More tariffs announced as WNA, NNA reps head to D.C. to meet lawmakers

Representatives from the Wisconsin Newspaper Association are in Washington, D.C., today to meet with lawmakers during the National Newspaper Association’s Community Newspaper Leadership Summit. Pictured here, from left, Sen. Tammy Baldwin and Brian Conlan, senior economic policy adviser, meet with WNA Executive Director Beth Bennett, publisher Kris O’Leary of The Tribune-Phonograph in Abbotsford and Laura Johnson. – Andrew Johnson photo

Representatives of the Wisconsin Newspaper Association and publishers from nearly 30 states met with federal lawmakers in Washington, D.C., today to address new newsprint tariffs that could have serious consequences for the newspaper industry.

On Tuesday, U.S. Secretary of Commerce Wilbur Ross announced preliminary antidumping duties ranging from 0 to 22.16 percent on Canadian imports of untreated groundwood paper, such as newsprint. The new antidumping tariffs are in addition to countervailing duties between 4.4 and 9.9 percent that were announced on Jan. 9.

The preliminary duties were issued in response to a petition filed by the North Pacific Paper Company, which owns a single mill in the state of Washington. Following the ruling, the Department of Commerce instructed U.S. Customs and Border Protection to begin collecting cash deposits from importers of uncoated groundwood paper from Canada.

Susan Rowell, president of the NNA and publisher of the Lancaster (S.C.) News, said the tariffs could deal a debilitating blow to the newspaper industry. Paper producers have already announced significant price increases to absorb the new duties.

“This is an extremely unfortunate development and it just demonstrates how a too-mechanical application of trade policy can be turned on its ear to damage the U.S. economy,” Rowell said in a press release. “… The Commerce Department simply misunderstands the nature of the newsprint markets today if it believes that heavy duties are going to somehow stimulate new U.S. production.

“Large newspapers will move more rapidly to digital and smaller newspapers will simply be unable to afford the increases,” Rowell said. “We are painfully aware that some newspapers will not survive this upheaval. For those who do, it will be at the expense of a diminished news mission.”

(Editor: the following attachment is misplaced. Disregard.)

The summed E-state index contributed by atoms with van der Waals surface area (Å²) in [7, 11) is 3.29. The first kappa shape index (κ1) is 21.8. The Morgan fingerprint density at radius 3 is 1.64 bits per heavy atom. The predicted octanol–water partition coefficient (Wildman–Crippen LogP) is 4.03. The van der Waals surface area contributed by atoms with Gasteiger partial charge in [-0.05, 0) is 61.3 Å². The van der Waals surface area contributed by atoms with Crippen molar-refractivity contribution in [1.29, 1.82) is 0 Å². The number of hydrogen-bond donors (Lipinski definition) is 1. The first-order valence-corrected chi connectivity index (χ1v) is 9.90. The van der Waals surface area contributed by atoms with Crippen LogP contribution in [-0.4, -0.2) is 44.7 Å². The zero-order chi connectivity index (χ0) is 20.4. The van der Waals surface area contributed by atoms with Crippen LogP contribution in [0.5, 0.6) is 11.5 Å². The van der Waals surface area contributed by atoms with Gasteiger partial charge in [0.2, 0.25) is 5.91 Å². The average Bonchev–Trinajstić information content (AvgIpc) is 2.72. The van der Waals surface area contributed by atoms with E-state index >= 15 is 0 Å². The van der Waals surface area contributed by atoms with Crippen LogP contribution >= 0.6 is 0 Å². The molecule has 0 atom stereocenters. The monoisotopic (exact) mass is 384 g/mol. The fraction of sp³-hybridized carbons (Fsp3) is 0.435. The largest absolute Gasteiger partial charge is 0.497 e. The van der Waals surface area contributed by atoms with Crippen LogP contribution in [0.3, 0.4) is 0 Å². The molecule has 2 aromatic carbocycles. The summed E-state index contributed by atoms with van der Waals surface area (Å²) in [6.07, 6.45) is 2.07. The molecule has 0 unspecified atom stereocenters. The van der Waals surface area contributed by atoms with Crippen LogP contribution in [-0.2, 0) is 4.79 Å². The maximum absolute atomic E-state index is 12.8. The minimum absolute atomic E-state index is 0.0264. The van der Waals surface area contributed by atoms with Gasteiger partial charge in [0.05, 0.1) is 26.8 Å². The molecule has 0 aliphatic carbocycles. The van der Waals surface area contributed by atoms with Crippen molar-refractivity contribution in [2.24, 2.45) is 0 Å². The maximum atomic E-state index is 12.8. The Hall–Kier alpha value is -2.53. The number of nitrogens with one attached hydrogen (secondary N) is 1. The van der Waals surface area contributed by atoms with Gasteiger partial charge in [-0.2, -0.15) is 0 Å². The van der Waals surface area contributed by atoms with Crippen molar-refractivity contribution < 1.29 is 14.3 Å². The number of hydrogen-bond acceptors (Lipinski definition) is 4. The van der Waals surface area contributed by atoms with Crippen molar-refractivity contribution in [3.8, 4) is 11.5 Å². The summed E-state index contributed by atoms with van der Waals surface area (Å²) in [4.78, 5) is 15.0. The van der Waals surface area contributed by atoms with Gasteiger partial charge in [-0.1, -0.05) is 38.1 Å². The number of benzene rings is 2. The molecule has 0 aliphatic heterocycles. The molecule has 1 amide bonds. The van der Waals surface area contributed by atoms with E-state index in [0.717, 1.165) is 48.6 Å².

The announcement came right before publishers from around the country gathered in Washington, D.C., for the National Newspaper Association’s annual Community Newspaper Leadership Summit. Industry leaders met with lawmakers today.

Representing the WNA in Washington were WNA Executive Director Beth Bennett; Andrew Johnson, publisher of the Dodge County Pionier in Mayville, Kewaskum Statesman and Campbellsport News; Tony Smithson, vice president of printing operations for Bliss Communications in Janesville; and Kevin Flink and Kris O’Leary, publishers of The Tribune-Phonograph in Abbotsford, Record-Review in Edgar and Tribune Record Gleaner in Loyal.

Smithson, an adviser for the WNA on production-related matters, was a guest speaker at the NNA summit, offering background information on the North American newsprint market before publishers went to Capitol Hill.

The News Media Alliance said the International Trade Commission will conduct its final investigation in the case in the coming months and called on Congress and the ITC “to reject these harmful tariffs.”

“The announcement (Tuesday) means that publishers and commercial printers will feel more pain in the months ahead, and more than 600,000 jobs across the printing and publishing industry will be threatened,” NMA President and CEO David Chavern said in a prepared statement. “… The duties are in response to a petition filed by one company with a few hundred employees, NORPAC, recently purchased by a New York-based hedge fund.”